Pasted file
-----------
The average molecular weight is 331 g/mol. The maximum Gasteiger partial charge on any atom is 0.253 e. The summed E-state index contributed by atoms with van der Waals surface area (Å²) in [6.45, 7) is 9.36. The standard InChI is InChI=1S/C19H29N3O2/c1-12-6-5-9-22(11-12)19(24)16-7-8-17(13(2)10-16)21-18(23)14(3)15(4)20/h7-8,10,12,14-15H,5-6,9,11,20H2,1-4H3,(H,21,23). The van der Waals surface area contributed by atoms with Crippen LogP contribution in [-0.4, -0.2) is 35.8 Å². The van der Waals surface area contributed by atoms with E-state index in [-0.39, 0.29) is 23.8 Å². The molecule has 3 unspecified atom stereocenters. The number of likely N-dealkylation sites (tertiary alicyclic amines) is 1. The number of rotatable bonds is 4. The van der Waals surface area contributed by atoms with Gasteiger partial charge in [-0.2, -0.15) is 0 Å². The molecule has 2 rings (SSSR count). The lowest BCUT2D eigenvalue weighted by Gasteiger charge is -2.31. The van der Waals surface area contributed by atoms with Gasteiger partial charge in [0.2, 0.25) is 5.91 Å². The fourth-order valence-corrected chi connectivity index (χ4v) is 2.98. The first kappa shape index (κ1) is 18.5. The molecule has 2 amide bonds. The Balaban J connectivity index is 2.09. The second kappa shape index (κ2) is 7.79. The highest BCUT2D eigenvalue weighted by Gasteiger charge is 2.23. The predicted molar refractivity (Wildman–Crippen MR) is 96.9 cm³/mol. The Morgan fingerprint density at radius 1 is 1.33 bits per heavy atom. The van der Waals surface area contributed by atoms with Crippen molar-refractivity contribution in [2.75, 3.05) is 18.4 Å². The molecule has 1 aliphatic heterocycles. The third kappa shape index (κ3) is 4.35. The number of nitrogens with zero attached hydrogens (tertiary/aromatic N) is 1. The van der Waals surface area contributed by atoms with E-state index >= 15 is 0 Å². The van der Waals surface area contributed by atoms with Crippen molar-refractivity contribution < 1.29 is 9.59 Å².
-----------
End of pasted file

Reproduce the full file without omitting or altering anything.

The average molecular weight is 331 g/mol. The maximum Gasteiger partial charge on any atom is 0.253 e. The summed E-state index contributed by atoms with van der Waals surface area (Å²) in [6.45, 7) is 9.36. The standard InChI is InChI=1S/C19H29N3O2/c1-12-6-5-9-22(11-12)19(24)16-7-8-17(13(2)10-16)21-18(23)14(3)15(4)20/h7-8,10,12,14-15H,5-6,9,11,20H2,1-4H3,(H,21,23). The van der Waals surface area contributed by atoms with Crippen LogP contribution in [-0.4, -0.2) is 35.8 Å². The van der Waals surface area contributed by atoms with E-state index in [-0.39, 0.29) is 23.8 Å². The molecule has 3 unspecified atom stereocenters. The number of likely N-dealkylation sites (tertiary alicyclic amines) is 1. The number of rotatable bonds is 4. The van der Waals surface area contributed by atoms with Gasteiger partial charge in [-0.2, -0.15) is 0 Å². The molecule has 2 rings (SSSR count). The lowest BCUT2D eigenvalue weighted by Gasteiger charge is -2.31. The van der Waals surface area contributed by atoms with Gasteiger partial charge in [0.2, 0.25) is 5.91 Å². The fourth-order valence-corrected chi connectivity index (χ4v) is 2.98. The first kappa shape index (κ1) is 18.5. The molecule has 2 amide bonds. The Balaban J connectivity index is 2.09. The second kappa shape index (κ2) is 7.79. The highest BCUT2D eigenvalue weighted by Gasteiger charge is 2.23. The predicted molar refractivity (Wildman–Crippen MR) is 96.9 cm³/mol. The Morgan fingerprint density at radius 1 is 1.33 bits per heavy atom. The van der Waals surface area contributed by atoms with Crippen molar-refractivity contribution in [2.75, 3.05) is 18.4 Å². The molecule has 1 aliphatic heterocycles. The third kappa shape index (κ3) is 4.35. The number of nitrogens with zero attached hydrogens (tertiary/aromatic N) is 1. The van der Waals surface area contributed by atoms with E-state index >= 15 is 0 Å². The van der Waals surface area contributed by atoms with Crippen molar-refractivity contribution < 1.29 is 9.59 Å².